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Exploring the views of pre-service science teachers about how they learn to teach environmental education.

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There is a global urgency to engage with environmental education (EE), based on, among other things, environmental crises related to climate change and environmental degradation. School curricular are viewed as one way of making citizens more conscious of environmental issues. EE is a relatively new knowledge and skill area for South African teachers. Curriculum policy stipulates that environmental problems be addressed in a specific manner. The views of pre-service science teachers about their experiences when they learn to teach EE were central to this study. The purpose of this research was to explore how pre-service science teachers learn to teach EE. The focus of this study was to gain insight into the content and pedagogical content knowledge of these pre-service science teachers when they worked with topics related to EE. Twenty five pre-service science teachers, who were training to teach in the intermediate and senior phases (Grades 4-9) of the South African School System, were purposively selected to participate in this qualitative study. This work was located in the interpretive paradigm, and an understanding of pre-service science teachers‟ views of their practice within a South African teacher education context was sought. Qualitative data were generated using focus group interviews, individual interviews and reflective diaries. Vygotsky‟s Zone of Proximal Development, and theoretical constructs embedded in constructivism, informed the analysis of the data. Pre-service science teachers who participated in this study expressed the views that teaching EE was important due to human dependence on the environment, the need to transform societies and consideration of the current environmental challenges. The challenges which participants experienced when learning to teach topics related to EE included integrating indigenous knowledge systems and EE in Natural Sciences, designing practical work, limited foundational knowledge, insufficient exposure to EE, inadequate resources, and inability to experience teaching EE during Teaching Practice or Work Integrated Learning (WIL) periods, amongst others. In spite of these challenges, the pre-service science teacher participants suggested various ways of overcoming the challenges of learning how to teach EE in Natural Sciences, including working in groups, collaborative learning with peers, independent research, use of digital technology (internet), engaging with external human resources and improvisation. These suggestions demonstrated scaffolding which helped the pre-service science teachers to move to their Zone of Proximal Development (ZPD) in learning and development as described by Vygotsky. Recommendations that evolved from insights emanating from this research will be significant to teacher education institutions, university lecturers and Non-Governmental Organizations (NGOs).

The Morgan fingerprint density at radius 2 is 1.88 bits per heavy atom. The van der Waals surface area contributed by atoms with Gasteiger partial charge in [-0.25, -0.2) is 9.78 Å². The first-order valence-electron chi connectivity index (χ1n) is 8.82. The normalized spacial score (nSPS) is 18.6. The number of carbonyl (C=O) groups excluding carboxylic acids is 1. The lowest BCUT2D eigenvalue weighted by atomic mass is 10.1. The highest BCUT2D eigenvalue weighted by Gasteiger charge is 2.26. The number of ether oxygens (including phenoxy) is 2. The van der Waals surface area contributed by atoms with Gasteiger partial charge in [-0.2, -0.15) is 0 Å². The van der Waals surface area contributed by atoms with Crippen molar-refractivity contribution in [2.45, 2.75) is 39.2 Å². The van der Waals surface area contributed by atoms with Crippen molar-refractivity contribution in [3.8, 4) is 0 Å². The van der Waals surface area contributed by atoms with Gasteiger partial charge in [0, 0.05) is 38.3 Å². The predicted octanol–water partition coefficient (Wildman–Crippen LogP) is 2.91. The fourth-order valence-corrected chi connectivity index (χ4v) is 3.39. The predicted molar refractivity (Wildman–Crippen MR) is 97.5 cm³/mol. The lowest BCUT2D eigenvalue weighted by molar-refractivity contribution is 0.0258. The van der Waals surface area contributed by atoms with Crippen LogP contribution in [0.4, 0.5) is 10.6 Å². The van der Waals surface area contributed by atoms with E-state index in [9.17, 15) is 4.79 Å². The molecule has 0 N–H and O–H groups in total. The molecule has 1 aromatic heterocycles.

M. Ed. University of KwaZulu-Natal, Durban 2014.


Environmental education -- South Africa., Science teachers -- South Africa., Curriculum change -- South Africa., Theses -- Education.